Generating your webpages

The process of generating your HTML webpages is basically two steps:

  1. Process your layout.xml file with the autolayout.xsl stylesheet to produce an intermediate file named autolayout.xml.

  2. Use the intermediate file to manage the processing of your XML webpage files with one of the Website stylesheets to produce your HTML output files. The stylesheet you use depends on the output style and the processing method you choose.

Choose an output style

Tabular pages

In the tabular style of website output, each generated HTML page has a table of contents on the left. The table of contents is an expandable and collapsible list of all the pages in the website. The same list appears on each page, but it may appear somewhat different depending on what is expanded. Also, the current page is marked with an arrow pointing to its title. This list makes it very easy to navigate through the website.

This style is called tabular because a two-column HTML TABLE element is used to form the layout. Unfortunately, webpages that are laid out with a table are difficult for text-only or audio browsers, both important considerations for website access.

Non-tabular pages

In the non-tabular style, no HTML table is used to lay out the page. That enables it to be more easily browsed with a text-only or audio browser. In this style, the navigational links are placed horizontally at the top of each page. For those pages that contain a hierarchy of tocentry elements in your layout.xml file, you can put an optional empty webtoc element somewhere in your webpage source. This will generate and display the list of subpages at that point.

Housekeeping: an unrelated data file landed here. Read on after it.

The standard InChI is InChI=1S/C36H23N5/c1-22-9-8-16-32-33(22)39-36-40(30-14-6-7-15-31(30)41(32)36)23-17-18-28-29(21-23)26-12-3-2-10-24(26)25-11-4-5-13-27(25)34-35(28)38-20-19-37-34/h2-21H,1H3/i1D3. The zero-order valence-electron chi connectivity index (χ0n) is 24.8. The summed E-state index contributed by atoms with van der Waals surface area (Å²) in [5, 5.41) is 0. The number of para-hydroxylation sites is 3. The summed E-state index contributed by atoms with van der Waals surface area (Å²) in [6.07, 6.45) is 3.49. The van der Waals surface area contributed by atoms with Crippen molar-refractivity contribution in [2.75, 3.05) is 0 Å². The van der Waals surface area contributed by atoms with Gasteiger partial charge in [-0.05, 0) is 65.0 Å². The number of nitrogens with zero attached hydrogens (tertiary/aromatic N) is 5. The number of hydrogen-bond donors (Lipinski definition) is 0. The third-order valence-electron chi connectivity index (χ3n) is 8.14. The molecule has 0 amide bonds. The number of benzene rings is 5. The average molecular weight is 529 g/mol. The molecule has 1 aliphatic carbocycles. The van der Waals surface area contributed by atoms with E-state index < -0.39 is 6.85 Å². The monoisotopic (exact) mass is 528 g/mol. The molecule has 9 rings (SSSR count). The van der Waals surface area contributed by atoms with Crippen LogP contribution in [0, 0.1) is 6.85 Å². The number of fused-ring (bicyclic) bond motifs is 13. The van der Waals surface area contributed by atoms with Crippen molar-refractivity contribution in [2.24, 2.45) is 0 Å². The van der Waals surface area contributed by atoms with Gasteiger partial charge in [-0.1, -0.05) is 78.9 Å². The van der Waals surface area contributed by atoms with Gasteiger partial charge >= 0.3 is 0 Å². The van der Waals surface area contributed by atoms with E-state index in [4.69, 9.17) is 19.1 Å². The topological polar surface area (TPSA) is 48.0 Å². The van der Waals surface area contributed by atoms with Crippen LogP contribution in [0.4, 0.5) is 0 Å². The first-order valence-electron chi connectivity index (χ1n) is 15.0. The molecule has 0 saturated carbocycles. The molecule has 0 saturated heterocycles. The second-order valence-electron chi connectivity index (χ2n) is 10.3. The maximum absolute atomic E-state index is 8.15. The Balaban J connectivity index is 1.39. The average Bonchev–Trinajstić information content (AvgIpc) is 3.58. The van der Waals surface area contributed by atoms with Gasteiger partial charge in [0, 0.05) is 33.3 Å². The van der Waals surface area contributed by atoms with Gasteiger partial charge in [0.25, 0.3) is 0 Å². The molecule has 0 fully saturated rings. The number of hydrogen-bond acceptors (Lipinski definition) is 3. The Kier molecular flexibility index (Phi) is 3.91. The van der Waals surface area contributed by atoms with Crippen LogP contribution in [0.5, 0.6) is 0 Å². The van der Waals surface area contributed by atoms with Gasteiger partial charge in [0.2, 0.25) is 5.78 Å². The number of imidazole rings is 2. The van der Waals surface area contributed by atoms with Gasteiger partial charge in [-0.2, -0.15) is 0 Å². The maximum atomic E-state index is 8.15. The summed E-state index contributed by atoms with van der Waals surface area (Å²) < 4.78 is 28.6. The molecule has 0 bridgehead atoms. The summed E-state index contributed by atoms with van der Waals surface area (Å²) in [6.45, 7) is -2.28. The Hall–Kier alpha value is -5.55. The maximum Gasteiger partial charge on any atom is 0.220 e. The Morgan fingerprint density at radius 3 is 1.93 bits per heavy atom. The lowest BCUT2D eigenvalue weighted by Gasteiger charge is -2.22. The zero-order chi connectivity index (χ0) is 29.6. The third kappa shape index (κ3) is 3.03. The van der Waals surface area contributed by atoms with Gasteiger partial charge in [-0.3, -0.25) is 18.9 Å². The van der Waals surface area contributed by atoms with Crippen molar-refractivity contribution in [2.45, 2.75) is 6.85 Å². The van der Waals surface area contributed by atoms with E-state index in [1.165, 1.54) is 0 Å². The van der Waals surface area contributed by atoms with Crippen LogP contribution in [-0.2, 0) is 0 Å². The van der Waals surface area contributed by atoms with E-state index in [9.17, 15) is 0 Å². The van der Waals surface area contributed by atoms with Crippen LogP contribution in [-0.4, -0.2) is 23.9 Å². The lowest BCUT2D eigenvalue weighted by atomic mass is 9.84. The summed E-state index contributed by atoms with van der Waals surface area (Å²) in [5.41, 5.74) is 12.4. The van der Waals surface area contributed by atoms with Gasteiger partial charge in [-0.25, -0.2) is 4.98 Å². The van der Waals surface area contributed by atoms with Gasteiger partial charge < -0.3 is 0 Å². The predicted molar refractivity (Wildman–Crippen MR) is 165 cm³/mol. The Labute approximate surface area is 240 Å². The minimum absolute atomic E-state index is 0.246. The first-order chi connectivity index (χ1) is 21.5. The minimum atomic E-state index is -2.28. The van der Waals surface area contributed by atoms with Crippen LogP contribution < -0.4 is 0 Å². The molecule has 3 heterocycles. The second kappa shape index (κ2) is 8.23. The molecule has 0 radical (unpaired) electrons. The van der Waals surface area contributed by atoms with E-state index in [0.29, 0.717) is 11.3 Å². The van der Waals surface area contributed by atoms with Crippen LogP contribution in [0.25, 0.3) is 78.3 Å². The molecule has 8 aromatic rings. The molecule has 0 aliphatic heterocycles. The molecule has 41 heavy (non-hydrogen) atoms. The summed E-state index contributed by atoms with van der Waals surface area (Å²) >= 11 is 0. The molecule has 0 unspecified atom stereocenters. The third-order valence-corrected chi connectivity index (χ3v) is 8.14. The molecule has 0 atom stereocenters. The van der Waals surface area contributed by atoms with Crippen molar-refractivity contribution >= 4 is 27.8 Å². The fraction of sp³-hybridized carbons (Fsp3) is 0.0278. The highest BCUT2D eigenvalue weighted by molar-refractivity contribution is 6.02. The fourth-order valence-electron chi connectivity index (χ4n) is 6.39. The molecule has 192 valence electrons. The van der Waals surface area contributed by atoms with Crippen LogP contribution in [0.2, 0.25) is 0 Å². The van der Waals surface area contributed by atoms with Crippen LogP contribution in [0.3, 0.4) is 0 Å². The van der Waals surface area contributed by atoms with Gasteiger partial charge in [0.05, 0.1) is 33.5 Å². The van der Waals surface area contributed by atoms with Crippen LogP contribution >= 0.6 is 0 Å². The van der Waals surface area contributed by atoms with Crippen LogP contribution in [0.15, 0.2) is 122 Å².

There are also two processing methods. Both methods attempt to track the dependencies between the input XML and the output HTML. That way if only one XML file changes, you only have to regenerate one HTML file rather than the whole website. Here are the two methods.

Choose a processing method

Use XSLT only

You let an XSL extension function determine which XML files need processing. It executes a single XSLT process to select the files and apply the stylesheet. It uses parts of the DocBook XSL chunking stylesheets to output multiple HTML files from one XSLT process, although it does not actually chunk sections into separate files. This method is easier to use because you do not have to write a Makefile. It uses an XSL extension function to determine which XML files have changed and need reprocessing. That extension function is currently only available for the Saxon and Xalan processors. You can still use other processors such as xsltproc, but it will have to process all the files each time since it cannot determine which files have changed.

Use a make utility with XSLT

You create a Makefile to apply the stylesheet only to changed XML files. In this method, a separate XSLT process is executed for each XML file that needs processing. This method requires knowledge of writing and using a Makefile, but it is more flexible and works with any XSLT processor.

There are four Website stylesheets that cover the combinations of these four options. Use this table to select your stylesheet.

Table 31.1. Website stylesheets

 Using XSLT onlyUsing make with XSLT
Tabular output stylechunk-tabular.xsltabular.xsl
Non-tabular output stylechunk-website.xslwebsite.xsl

do not be misled by the word chunk in the filenames. Those stylesheets will not chunk a single XML webpage file into multiple HTML files. Rather, some of the DocBook chunking templates are borrowed to output multiple HTML files from a single XSLT process that is reading in all the XML webpage files.

The most popular stylesheet is probably chunk-tabular.xsl because it uses the easier processing method and produces nicer looking output.

Build with XSLT only

With this method, you process your Website in two steps:

  1. Generate autolayout.xml

    Generate the intermediate file autolayout.xml from your layout.xml file. For example:

    With Saxon:
     java  \